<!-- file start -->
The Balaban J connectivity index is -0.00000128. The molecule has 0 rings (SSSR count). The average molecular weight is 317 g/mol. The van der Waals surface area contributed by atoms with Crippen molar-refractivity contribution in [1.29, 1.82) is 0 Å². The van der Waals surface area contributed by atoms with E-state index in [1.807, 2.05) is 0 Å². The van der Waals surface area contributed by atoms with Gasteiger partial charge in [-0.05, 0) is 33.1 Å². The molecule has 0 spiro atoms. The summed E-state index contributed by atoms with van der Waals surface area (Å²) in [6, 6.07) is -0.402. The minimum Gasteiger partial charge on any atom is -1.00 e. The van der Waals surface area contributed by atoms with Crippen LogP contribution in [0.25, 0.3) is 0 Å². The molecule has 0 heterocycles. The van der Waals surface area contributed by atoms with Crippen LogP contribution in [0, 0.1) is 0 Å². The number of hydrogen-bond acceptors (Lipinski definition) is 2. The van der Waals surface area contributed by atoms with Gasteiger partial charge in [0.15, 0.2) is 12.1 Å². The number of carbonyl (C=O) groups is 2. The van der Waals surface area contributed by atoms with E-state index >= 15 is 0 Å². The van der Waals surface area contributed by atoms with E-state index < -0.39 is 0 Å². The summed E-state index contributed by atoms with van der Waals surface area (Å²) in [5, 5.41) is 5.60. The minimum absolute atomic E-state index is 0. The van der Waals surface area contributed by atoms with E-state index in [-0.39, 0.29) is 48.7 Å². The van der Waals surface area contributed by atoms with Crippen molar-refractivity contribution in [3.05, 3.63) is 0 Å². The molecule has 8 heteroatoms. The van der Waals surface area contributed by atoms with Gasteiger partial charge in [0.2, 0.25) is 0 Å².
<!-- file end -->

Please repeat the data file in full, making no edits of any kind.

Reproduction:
The Balaban J connectivity index is -0.00000128. The molecule has 0 rings (SSSR count). The average molecular weight is 317 g/mol. The van der Waals surface area contributed by atoms with Crippen molar-refractivity contribution in [1.29, 1.82) is 0 Å². The van der Waals surface area contributed by atoms with E-state index in [1.807, 2.05) is 0 Å². The van der Waals surface area contributed by atoms with Gasteiger partial charge in [-0.05, 0) is 33.1 Å². The molecule has 0 spiro atoms. The summed E-state index contributed by atoms with van der Waals surface area (Å²) in [6, 6.07) is -0.402. The minimum Gasteiger partial charge on any atom is -1.00 e. The van der Waals surface area contributed by atoms with Crippen LogP contribution in [0.25, 0.3) is 0 Å². The molecule has 0 heterocycles. The van der Waals surface area contributed by atoms with Crippen LogP contribution in [0, 0.1) is 0 Å². The number of hydrogen-bond acceptors (Lipinski definition) is 2. The van der Waals surface area contributed by atoms with Gasteiger partial charge in [0.15, 0.2) is 12.1 Å². The number of carbonyl (C=O) groups is 2. The van der Waals surface area contributed by atoms with E-state index >= 15 is 0 Å². The van der Waals surface area contributed by atoms with E-state index < -0.39 is 0 Å². The summed E-state index contributed by atoms with van der Waals surface area (Å²) in [5, 5.41) is 5.60. The minimum absolute atomic E-state index is 0. The van der Waals surface area contributed by atoms with E-state index in [-0.39, 0.29) is 48.7 Å². The van der Waals surface area contributed by atoms with Crippen molar-refractivity contribution in [3.05, 3.63) is 0 Å². The molecule has 8 heteroatoms. The van der Waals surface area contributed by atoms with Gasteiger partial charge in [0.2, 0.25) is 0 Å².